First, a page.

The third thing I try to do is explain to people how the tests are created, how they're scored, how the results are used, what they really measure, etc. I feel that the best way to change the testing system for the better is simply to tell people about how it works and then let them decide for themselves whether it's any good. I have great faith in human nature. I think most of the negative impressions people have about schools result simply from a lack of complete and accurate information.

Dollars and Sense

Most people don't like tests; that's normal. Teachers, in general, oppose testing for their own certification. I don't see administrators and school board members lining up to take tests for their jobs. Parents would surely oppose testing for the right to bear and raise children (as would any sane person). Business leaders and politicians would oppose testing themselves, seeking instead more authentic measures of ability like profits or votes. (I suspect that the only people who truly like tests are the ones who gain advantage by giving them.) Eventually, I think we will all come to see that there are better ways of making improvements in our education system than widespread testing. Until then, testing is something we clearly have to go through.

By the year 2010 — or even sooner perhaps — I think our testing system will be in the throes of yet another great change because the current approach will be shown to have limited value relative to its cost. Knowing that one child got a 45 while another got a 54 doesn't give a teacher the specific information she needs to help either of them improve. Knowing that a school's reading scores went down by 4% or up by 9% over a three-year period provides only the vaguest notion of what might be going on in classrooms and how that might be changed for the better. It's not that this kind of data isn't helpful, it's that it isn't helpful enough. A different kind of assessment is required, one that supplies us with more direct and more practical information about students and teachers than the reductive, inauthentic standardized approaches of the past.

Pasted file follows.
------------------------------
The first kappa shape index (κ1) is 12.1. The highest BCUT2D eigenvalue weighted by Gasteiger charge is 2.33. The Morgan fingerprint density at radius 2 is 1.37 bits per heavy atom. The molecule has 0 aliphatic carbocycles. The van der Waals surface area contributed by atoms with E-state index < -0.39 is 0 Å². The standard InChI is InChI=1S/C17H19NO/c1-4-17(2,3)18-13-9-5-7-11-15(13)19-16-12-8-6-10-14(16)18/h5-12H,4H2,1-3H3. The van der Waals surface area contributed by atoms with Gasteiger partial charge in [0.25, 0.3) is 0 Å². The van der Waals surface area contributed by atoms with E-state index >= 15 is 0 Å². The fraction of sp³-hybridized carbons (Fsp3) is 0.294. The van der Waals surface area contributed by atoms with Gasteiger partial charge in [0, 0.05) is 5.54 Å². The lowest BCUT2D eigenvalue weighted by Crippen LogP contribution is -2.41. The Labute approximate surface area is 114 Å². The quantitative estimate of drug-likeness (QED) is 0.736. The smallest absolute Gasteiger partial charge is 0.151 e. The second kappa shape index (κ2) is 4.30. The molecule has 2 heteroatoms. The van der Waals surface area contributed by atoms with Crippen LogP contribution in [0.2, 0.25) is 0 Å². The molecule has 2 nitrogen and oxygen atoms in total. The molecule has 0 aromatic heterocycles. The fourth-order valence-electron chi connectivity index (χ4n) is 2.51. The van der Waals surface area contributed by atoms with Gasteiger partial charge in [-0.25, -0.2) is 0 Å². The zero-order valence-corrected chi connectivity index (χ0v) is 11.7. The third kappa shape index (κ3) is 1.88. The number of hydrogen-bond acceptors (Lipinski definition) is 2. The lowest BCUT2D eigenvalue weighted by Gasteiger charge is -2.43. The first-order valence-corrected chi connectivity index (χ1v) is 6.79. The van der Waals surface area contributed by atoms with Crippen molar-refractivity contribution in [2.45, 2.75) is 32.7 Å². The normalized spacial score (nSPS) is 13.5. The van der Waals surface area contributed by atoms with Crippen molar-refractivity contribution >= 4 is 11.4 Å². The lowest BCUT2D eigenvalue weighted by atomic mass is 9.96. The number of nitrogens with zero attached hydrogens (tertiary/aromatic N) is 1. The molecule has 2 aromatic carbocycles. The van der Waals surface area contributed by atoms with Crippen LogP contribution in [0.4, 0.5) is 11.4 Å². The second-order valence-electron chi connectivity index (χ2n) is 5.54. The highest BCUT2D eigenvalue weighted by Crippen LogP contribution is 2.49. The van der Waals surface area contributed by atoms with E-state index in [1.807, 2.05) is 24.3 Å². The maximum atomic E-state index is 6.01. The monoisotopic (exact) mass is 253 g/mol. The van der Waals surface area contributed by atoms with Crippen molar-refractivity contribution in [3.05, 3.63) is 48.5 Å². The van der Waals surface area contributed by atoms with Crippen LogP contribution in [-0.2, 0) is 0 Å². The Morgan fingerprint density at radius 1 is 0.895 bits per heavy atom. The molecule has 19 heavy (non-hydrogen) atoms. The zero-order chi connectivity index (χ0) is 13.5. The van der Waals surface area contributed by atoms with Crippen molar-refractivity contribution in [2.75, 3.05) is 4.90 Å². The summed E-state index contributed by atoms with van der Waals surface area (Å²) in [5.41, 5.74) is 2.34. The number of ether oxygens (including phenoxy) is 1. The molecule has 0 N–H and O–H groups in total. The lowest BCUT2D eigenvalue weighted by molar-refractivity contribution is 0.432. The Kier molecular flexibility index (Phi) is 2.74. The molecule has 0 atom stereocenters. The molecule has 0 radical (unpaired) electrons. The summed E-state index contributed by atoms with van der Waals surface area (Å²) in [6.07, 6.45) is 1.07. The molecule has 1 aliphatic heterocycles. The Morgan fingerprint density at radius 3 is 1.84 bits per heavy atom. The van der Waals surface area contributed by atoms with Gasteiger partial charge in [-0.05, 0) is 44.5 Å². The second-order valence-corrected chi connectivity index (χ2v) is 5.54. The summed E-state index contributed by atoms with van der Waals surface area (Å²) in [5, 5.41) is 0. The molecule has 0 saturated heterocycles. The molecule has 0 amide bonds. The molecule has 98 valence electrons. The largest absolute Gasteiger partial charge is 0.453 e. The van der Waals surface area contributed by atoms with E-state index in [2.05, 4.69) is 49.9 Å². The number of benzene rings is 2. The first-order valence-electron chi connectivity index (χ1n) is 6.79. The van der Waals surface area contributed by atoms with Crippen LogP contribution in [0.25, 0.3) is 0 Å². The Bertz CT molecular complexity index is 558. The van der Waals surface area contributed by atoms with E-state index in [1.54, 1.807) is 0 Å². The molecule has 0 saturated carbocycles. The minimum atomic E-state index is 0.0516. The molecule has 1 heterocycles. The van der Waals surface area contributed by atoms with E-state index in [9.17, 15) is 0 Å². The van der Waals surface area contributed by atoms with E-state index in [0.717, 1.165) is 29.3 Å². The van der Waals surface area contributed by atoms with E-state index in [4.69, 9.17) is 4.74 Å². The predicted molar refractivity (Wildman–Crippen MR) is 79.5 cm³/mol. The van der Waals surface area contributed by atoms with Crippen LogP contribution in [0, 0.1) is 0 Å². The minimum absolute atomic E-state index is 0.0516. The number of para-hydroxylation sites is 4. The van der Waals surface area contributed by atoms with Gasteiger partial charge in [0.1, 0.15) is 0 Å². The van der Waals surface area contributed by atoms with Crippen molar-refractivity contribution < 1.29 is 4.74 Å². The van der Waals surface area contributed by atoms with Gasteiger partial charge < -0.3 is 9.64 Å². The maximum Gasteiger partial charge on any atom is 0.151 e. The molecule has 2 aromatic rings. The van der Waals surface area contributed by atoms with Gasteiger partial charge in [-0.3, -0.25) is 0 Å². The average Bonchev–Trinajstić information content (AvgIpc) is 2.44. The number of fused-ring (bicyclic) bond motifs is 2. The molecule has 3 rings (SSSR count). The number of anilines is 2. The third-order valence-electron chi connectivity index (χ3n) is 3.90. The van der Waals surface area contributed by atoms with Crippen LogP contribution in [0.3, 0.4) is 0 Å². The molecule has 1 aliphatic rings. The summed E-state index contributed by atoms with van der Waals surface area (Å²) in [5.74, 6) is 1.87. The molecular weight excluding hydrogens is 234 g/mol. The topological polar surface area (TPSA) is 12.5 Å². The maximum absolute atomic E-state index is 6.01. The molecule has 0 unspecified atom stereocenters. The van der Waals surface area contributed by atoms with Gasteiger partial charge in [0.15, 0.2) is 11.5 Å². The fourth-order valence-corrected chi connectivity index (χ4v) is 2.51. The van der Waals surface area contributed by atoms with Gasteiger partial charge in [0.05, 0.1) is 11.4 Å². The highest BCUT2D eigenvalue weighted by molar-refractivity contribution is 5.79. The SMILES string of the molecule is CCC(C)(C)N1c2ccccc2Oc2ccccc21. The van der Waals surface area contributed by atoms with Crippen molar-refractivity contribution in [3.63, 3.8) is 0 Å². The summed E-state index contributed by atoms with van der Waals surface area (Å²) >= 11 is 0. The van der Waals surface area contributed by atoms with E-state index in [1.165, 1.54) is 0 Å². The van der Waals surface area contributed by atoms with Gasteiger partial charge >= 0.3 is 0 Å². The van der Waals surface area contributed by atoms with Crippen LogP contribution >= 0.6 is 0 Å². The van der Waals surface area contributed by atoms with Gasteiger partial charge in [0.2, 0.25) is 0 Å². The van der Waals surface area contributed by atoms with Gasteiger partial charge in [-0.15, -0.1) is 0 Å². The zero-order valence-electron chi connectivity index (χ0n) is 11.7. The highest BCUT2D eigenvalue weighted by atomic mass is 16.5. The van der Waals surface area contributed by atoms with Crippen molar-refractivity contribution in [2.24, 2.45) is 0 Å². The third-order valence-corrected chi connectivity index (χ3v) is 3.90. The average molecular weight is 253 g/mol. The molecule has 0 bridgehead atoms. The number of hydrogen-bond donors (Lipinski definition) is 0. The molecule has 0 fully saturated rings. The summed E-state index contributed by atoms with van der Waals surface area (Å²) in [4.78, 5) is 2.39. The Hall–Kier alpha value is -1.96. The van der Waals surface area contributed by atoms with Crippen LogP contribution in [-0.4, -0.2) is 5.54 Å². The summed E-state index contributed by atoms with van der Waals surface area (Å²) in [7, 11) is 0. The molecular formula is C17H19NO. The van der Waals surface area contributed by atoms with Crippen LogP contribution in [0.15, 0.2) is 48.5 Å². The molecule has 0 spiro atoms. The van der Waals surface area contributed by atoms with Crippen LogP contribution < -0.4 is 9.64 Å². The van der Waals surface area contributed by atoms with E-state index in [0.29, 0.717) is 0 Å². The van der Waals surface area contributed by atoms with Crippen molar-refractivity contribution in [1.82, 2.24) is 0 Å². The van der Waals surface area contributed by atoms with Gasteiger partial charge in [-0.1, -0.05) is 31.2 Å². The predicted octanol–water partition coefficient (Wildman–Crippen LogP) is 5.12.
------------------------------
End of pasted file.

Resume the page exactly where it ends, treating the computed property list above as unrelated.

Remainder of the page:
The best evaluation I have heard is that our current approach to testing is neither bad nor good, it simply costs more than it's worth. Everyone knows that the best way to improve learning is to improve teaching. And the best way to do that is to provide teachers with high quality training and the support they need to put that training into practice in their classrooms. Every dollar spent to test a child is a dollar lost for teaching a child. Fortunately, Americans are very sensitive to this kind of bang-for-the-buck analysis. I like to think of it as a simple “dollars and sense” argument: it just doesn't make sense to spend dollars on testing when we could be spending dollars on teaching and learning.


Steve Peha is the Founder of Teaching That Makes Sense (www.ttms.org), an education consulting organization specializing in literacy, strategy, and technology within the K-12 sector. He lives in Carrboro, NC with his wife Margot Lester, the most incredibly fantastic, amazingly wonderful, and supremely superlative human being he has ever known -- and their two dogs, Mookie and Marvin.

more about steve peha


the rest of the story
what the media misses in its coverage of education reform
by steve peha
topic: general
published: 1.19.04

there's no practice like best practice
making sense of the research, recommendations, and rhetoric of professional teaching